It’s hard to know for sure based on a handful of survey questions, of course. But the results were somewhat reassuring. Roughly 70% of political scientists with a research partner in the region reported that their partner was of equivalent academic rank, and 60% said that they planned the research together. Less than a quarter said that their in-country partner just collected the data and then they analyzed it. On the downside, 20% each said they either hired a non-university based research assistant or used one without financial compensation. Half said that their partner was listed as a co-author, and about a third acknowledged the research partner by name. We’d need to dig deeper to find out exactly what’s going on in all of these partnerships, but at least this gives us some unique information about disciplinary practices.
Research ethics: There’s been a big push within political science in recent years to take research ethics seriously. Our Advisory Committee member Lisa Anderson has been running a major program, Research Ethics in the Middle East and North Africa (REMENA), aimed at advancing those discussions. At her suggestion, we included a question asking the scholars whether and with whom they had discussed research ethics, beyond an IRB submission. The most interesting finding was that 70% of political scientists reported having such conversations about the ethical implications of their research practices, compared with barely 50% of scholars from other disciplines. 58% of the political scientists said that those conversations had been with academic colleagues, which speaks well for REMENA and the broader discipline’s efforts to prompt such self-reflection; less than 10% discussed them with university administrators, which kind of speaks for itself. Only a third of political scientists said they discussed such concerns with colleagues in the country being studied, which seems like an area we need to work on.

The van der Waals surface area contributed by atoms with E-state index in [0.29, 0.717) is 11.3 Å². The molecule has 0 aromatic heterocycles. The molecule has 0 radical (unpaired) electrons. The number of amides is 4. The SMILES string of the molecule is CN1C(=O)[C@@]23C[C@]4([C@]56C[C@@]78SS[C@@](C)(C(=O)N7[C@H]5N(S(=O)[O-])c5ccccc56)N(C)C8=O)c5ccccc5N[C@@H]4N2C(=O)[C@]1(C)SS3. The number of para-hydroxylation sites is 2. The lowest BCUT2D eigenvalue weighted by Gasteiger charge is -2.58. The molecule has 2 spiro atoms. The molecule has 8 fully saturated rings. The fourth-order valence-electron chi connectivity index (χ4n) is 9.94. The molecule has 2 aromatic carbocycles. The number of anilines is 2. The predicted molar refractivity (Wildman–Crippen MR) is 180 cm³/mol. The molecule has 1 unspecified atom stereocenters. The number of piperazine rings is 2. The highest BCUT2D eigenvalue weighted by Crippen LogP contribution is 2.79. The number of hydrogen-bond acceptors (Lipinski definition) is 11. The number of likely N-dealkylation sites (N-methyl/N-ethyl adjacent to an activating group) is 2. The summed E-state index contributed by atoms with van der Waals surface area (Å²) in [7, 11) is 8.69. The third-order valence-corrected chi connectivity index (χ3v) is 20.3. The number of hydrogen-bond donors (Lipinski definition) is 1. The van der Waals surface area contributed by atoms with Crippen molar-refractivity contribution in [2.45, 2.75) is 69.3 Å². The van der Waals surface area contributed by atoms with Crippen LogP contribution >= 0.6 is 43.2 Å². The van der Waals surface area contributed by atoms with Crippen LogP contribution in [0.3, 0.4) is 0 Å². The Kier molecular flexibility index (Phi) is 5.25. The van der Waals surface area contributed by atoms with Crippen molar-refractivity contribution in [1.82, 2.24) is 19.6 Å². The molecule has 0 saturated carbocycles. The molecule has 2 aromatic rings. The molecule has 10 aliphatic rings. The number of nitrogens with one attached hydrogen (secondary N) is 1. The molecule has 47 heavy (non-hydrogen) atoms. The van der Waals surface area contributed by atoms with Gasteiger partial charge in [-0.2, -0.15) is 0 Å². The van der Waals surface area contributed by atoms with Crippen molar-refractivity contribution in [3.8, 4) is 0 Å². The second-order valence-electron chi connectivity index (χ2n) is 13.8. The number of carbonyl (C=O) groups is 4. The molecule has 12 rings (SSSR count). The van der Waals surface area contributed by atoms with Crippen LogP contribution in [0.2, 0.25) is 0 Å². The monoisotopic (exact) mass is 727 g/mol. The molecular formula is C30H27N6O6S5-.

Who’s Our Audience? I’ve long been committed to public scholarship, and have sought to encourage MENA scholars to engage effectively with the broader public, whether through the late lamented Middle East Channel or the Monkey Cage, or any other public facing outlets. We were curious to see how our colleagues saw the audiences for their research, whether they engaged directly with governments, and more broadly how they had disseminated their research findings. The results were quite interesting.
Naturally, 93% of respondents said that their academic discipline was the audience for their research, with 84% adding the broader Middle East Studies community. No surprise there. 43% hoped to reach the policy community, broadly defined, with a huge disciplinary divide: 64% of political scientists and 28% of non-political scientists. But the disciplinary divide went the other way when it came to the broader public: 60% of non-political scientists sought to speak to the broader public against only 48% of political scientists. Huh. But then when you look at how they have actually disseminated their research, things look a bit different: 50% of political scientists, compared to 35% of the other scholars, have published an online post about their research in the last three years. Maybe that’s the Monkey Cage effect? 40% of the scholars have appeared on a podcast too, which is higher than I’d have expected; I wonder how many of those appearances were on mine!
What about governments? Roughly half of political scientists have either consulted with government agencies about policy issues related to their research or tried to, compared with only 20% of scholars from other disciplines. One intriguing finding: only 2% said that they had tried to engage with government agencies and been unable to do so. Maybe that says that the barriers to access are partly self-imposed? Or maybe it’s because the process is locked in a feedback loop, where scholars don’t try to engage because they think they won’t get access so it isn’t worth the effort? Hard to know based on this one set of questions, however suggestive the answers.
Stay Tuned for More! Those are the main findings from the profession-facing half of the questionnaire. We have some pretty juicy results to report from the other half of the questionnaire related to free speech and boycotts, but you’re going to have to wait. I’ll blog about the other half of the findings after they are published. Keep your eyes out for it!
Abu Aardvark's MENA Academy is a reader-supported publication. To receive new posts and support my work, consider becoming a free or paid subscriber.